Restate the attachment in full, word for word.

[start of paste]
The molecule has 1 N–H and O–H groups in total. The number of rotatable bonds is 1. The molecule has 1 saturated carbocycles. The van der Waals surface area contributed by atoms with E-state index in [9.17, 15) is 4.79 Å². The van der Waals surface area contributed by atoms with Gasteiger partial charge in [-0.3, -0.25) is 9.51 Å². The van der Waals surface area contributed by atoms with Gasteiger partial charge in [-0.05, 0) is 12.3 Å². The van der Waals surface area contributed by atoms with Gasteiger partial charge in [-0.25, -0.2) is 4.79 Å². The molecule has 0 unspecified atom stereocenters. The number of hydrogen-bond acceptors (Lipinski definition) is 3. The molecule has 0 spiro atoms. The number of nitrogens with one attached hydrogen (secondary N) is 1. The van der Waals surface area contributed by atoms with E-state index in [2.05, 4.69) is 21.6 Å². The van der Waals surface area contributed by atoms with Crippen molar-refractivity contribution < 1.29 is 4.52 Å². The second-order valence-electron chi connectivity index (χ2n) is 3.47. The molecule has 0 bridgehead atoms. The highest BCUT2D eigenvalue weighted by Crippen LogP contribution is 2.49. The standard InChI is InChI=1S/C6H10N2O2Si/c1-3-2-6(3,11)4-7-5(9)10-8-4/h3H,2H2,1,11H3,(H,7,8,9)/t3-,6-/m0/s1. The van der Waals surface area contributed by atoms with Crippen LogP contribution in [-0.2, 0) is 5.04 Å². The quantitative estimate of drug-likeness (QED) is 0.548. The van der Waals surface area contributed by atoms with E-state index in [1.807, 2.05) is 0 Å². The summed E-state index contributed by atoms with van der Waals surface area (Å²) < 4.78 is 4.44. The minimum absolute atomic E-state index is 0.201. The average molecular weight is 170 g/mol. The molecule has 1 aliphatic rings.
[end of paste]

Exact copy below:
The molecule has 1 N–H and O–H groups in total. The number of rotatable bonds is 1. The molecule has 1 saturated carbocycles. The van der Waals surface area contributed by atoms with E-state index in [9.17, 15) is 4.79 Å². The van der Waals surface area contributed by atoms with Gasteiger partial charge in [-0.3, -0.25) is 9.51 Å². The van der Waals surface area contributed by atoms with Gasteiger partial charge in [-0.05, 0) is 12.3 Å². The van der Waals surface area contributed by atoms with Gasteiger partial charge in [-0.25, -0.2) is 4.79 Å². The molecule has 0 unspecified atom stereocenters. The number of hydrogen-bond acceptors (Lipinski definition) is 3. The molecule has 0 spiro atoms. The number of nitrogens with one attached hydrogen (secondary N) is 1. The van der Waals surface area contributed by atoms with E-state index in [2.05, 4.69) is 21.6 Å². The van der Waals surface area contributed by atoms with Crippen molar-refractivity contribution < 1.29 is 4.52 Å². The second-order valence-electron chi connectivity index (χ2n) is 3.47. The molecule has 0 bridgehead atoms. The highest BCUT2D eigenvalue weighted by Crippen LogP contribution is 2.49. The standard InChI is InChI=1S/C6H10N2O2Si/c1-3-2-6(3,11)4-7-5(9)10-8-4/h3H,2H2,1,11H3,(H,7,8,9)/t3-,6-/m0/s1. The van der Waals surface area contributed by atoms with Crippen LogP contribution in [-0.2, 0) is 5.04 Å². The quantitative estimate of drug-likeness (QED) is 0.548. The van der Waals surface area contributed by atoms with E-state index in [1.807, 2.05) is 0 Å². The summed E-state index contributed by atoms with van der Waals surface area (Å²) < 4.78 is 4.44. The minimum absolute atomic E-state index is 0.201. The average molecular weight is 170 g/mol. The molecule has 1 aliphatic rings.